After the epic Equifax data breach that exposed personal data, including Social Security numbers, of more than 143 million Americans, consumers are nearing the deadline to protect their credit.
Equifax offered free credit freezes to make up for the data breach, but only until January 31. After the clock runs out, Coloradans can expect to pay $10 for a credit freeze. In Colorado, the first freeze is free, and any subsequent freezes, temporary lifts or permanent unfreezes are $10 each. A credit freeze places an indefinite hold on a consumer’s credit history and score.
“That’s important, because it denies identity thieves the ability to open up any fake accounts in your name when you have a credit freeze,” says Danny Katz, director of the nonprofit Colorado Public Interest Research Group, a consumer advocacy group. “CoPIRG opposes these fees because consumers shouldn’t have to pay to protect themselves for a problem they didn’t create. However, we recommend paying the fees for the peace of mind that comes from protecting yourself from new account identity theft.”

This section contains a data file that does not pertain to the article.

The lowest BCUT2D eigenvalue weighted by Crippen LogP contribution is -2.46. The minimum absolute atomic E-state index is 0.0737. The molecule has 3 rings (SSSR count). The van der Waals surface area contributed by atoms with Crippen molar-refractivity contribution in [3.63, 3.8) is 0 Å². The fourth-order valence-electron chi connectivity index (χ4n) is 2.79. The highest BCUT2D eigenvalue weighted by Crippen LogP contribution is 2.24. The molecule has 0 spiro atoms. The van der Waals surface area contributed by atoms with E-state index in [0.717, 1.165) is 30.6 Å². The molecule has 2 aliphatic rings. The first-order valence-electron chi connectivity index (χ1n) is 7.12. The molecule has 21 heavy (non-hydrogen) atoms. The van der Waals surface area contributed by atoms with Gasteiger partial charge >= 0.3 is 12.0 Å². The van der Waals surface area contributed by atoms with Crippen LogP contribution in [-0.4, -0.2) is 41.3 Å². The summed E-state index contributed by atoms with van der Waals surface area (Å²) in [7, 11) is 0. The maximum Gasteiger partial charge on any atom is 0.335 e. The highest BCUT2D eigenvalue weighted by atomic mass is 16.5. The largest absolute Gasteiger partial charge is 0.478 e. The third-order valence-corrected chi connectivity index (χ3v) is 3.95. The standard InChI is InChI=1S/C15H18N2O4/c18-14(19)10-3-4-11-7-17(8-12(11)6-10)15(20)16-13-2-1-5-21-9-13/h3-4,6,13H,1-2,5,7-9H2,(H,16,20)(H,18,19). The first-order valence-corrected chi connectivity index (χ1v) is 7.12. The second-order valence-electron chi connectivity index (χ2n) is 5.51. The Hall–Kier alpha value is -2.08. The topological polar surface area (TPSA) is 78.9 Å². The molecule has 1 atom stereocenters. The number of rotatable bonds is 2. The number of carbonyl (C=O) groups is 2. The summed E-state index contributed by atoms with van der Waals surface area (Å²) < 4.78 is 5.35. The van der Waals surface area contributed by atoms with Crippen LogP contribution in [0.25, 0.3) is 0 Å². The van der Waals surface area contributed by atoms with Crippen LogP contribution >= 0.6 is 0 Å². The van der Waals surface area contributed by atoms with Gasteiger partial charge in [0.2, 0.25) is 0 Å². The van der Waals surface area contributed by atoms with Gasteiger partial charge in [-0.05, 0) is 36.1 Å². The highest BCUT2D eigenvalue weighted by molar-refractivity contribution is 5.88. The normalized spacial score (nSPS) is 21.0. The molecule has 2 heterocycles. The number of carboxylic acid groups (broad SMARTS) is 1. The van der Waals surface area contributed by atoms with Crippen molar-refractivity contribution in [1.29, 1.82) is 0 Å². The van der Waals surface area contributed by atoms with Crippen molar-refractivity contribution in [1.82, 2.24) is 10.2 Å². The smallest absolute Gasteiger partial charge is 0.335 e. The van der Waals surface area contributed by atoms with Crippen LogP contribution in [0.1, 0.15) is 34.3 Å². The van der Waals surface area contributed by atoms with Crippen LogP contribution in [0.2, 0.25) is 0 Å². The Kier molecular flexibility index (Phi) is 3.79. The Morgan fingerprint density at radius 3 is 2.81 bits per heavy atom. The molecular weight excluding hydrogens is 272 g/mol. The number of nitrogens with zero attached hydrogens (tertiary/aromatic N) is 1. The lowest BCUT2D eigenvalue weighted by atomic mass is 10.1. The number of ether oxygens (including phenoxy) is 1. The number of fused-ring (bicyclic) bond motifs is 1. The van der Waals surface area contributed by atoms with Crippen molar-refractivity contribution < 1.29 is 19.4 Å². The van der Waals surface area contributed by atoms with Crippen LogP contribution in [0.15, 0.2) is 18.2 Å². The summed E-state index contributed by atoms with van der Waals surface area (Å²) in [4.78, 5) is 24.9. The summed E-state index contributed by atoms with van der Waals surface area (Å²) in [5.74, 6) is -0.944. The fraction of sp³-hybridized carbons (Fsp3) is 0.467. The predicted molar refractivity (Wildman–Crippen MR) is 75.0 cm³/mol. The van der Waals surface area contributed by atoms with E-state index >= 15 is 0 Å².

Consumers shouldn’t just stop with Equifax; a credit freeze is only effective if placed at all three major consumer reporting agencies: Equifax, Experian and TransUnion. In addition to credit freezes, consumers can further protect themselves from identity thieves by opting out of pre-approved offers of credit by mail.
Coloradans could see enhanced consumer protections in the near future. The General Assembly is considering four bills to protect consumer data for minors and adults from cybersecurity threats.
HB 1128 would require any private or public company in the state to securely destroy personal data if it’s no longer needed. The bill would also require companies that experience data breaches to notify victims within 45 days from the date of the security breach.
HB 1129 would allow parents or legal guardians to request a credit freeze for their child or minor under their guardianship.
HB 1063 would require any consumer reporting agency to receive prior consent before releasing or selling a consumer report to a third-party agency.
HB 1090 would require consumer reporting agencies to place automatic credit freezes on the reports of all Coloradans under eighteen years old free of charge.